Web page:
My Boys

I am not an expert.

I am not even an experienced parent when it comes to this stuff.

We received official diagnoses for both the boys within a year of each other. I think the diagnoses help me to understand them better, although sometimes I am pretty sure that now know even less about how to help them.

I share the day-to-day realities of being a mommy to two highly gifted boys (both tested in the genius range). My oldest has high functioning autism, anxiety disorder, Lupus and Sjogrens Syndrome.  My youngest has learning difficulties that include a processing disorder and dyslexia.  We homeschool. It can get ugly ’round here.

I share because I think it’s important. I found so many books that defined the diagnosis, gave all sorts of options from experts, and even shared case studies. But finding a resource that honestly talks about how to possibly survive all of this, every.single.day, and live gratefully, with purpose and love has been much tougher to find.

I was asked recently what I would tell myself when I was a young mom, worried and wondering why her baby was so different.

My answer was simple: when you are the mom, you know more about your child than anyone else. That should MATTER. It should matter when speaking with medical professionals. It should matter when you are trying to figure out what to do next to help your little one. It should matter at least as much, if not more than what the experts, or your parents, or your friends, or all the moms at the toddler group say.

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God made me these boys’ momma. He always knows what He is doing, even if I don’t. Resting in the fact that I am part of His plan for these lives, with my flaws and fears and complete inability to respond well to all this need, is not only helpful, it’s the truth.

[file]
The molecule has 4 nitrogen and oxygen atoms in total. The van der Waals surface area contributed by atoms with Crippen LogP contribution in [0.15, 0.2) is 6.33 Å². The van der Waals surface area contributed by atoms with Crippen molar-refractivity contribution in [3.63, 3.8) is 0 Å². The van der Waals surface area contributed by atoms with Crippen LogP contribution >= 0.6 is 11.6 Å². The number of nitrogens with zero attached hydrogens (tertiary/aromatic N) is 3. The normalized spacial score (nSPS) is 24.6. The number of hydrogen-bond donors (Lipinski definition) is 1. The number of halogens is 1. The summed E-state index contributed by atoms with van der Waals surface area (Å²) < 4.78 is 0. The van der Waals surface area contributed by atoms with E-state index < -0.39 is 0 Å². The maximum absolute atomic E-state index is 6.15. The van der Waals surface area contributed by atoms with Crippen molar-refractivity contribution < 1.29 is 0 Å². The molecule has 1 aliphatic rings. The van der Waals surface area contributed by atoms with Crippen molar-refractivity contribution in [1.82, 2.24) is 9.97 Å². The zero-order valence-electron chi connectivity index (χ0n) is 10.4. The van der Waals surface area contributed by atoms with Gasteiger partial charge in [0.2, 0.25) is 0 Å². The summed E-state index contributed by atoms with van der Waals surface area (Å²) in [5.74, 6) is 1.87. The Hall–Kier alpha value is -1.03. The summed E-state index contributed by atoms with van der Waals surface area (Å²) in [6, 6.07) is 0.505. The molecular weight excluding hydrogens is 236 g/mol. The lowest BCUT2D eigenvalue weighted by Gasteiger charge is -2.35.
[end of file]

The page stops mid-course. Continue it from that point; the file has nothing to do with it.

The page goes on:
I need to be reminded of that truth, all the time. I am guessing that, no matter what the medical history or circumstances, this is true for every mom.

These posts are about recognizing, reminding, and remembering…for all of us.

When Church Hurts

 Labels, Labels, and Labels, Oh My!

Brothers

On Mommy Guilt, Public Judgement and Grace

Who Is That Boy’s Mother

To The Mommy I Was Seven Years Ago

Give Us This Day

When It’s A Tough Week

Becoming Bilingual

Should I or Shouldn’t I?

When Your Big Brother Has Autism

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3 thoughts on “My Boys

  1. Our son, now 28, has multiple learning disabilities as part of a rare genetic disorder. Asperger’s Syndrome was one of his first diagnoses, back in 1993 when hardly anybody knew what it was. I encourage you to explore and utilize all supports available for home schooling families with children in need of special education (speech therapy, occupational therapy, etc.) I did not home school Matt, but advocacy for him has been and is still, quite simply, a huge percentage of my life. I wish you abundant blessings and strength!

  2. My son has Aspergers. He is now 18 years old. It has been an amazing but tough journey. He is an incredible young man. There is hope even on the bad days.

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